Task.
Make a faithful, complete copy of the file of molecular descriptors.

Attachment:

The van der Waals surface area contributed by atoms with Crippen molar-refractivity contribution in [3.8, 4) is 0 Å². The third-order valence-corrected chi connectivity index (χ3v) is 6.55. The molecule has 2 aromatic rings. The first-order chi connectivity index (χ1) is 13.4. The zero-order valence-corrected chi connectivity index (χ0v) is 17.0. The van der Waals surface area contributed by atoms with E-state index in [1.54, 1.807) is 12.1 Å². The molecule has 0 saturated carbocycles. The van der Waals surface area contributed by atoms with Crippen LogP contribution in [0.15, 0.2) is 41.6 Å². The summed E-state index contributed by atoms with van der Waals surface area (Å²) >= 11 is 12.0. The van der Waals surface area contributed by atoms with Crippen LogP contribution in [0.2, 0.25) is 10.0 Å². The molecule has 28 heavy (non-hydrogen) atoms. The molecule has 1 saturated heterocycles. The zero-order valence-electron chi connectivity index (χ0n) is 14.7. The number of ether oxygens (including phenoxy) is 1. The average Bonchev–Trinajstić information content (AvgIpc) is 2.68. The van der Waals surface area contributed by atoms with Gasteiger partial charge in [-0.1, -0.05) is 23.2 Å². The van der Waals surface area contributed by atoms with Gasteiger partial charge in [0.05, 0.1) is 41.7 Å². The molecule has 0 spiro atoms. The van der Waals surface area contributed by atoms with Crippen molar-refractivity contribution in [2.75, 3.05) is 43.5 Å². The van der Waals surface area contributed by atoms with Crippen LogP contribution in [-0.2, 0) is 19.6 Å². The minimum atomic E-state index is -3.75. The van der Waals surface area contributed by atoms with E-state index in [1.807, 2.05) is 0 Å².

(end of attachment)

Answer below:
The van der Waals surface area contributed by atoms with Crippen molar-refractivity contribution in [3.8, 4) is 0 Å². The third-order valence-corrected chi connectivity index (χ3v) is 6.55. The molecule has 2 aromatic rings. The first-order chi connectivity index (χ1) is 13.4. The zero-order valence-corrected chi connectivity index (χ0v) is 17.0. The van der Waals surface area contributed by atoms with E-state index in [1.54, 1.807) is 12.1 Å². The molecule has 0 saturated carbocycles. The van der Waals surface area contributed by atoms with Crippen LogP contribution in [0.15, 0.2) is 41.6 Å². The summed E-state index contributed by atoms with van der Waals surface area (Å²) >= 11 is 12.0. The van der Waals surface area contributed by atoms with Crippen LogP contribution in [0.2, 0.25) is 10.0 Å². The molecule has 28 heavy (non-hydrogen) atoms. The molecule has 1 saturated heterocycles. The zero-order valence-electron chi connectivity index (χ0n) is 14.7. The number of ether oxygens (including phenoxy) is 1. The average Bonchev–Trinajstić information content (AvgIpc) is 2.68. The van der Waals surface area contributed by atoms with Gasteiger partial charge in [-0.1, -0.05) is 23.2 Å². The van der Waals surface area contributed by atoms with Gasteiger partial charge in [0.05, 0.1) is 41.7 Å². The molecule has 0 spiro atoms. The van der Waals surface area contributed by atoms with Crippen molar-refractivity contribution in [2.75, 3.05) is 43.5 Å². The van der Waals surface area contributed by atoms with Crippen LogP contribution in [-0.2, 0) is 19.6 Å². The minimum atomic E-state index is -3.75. The van der Waals surface area contributed by atoms with E-state index in [1.807, 2.05) is 0 Å².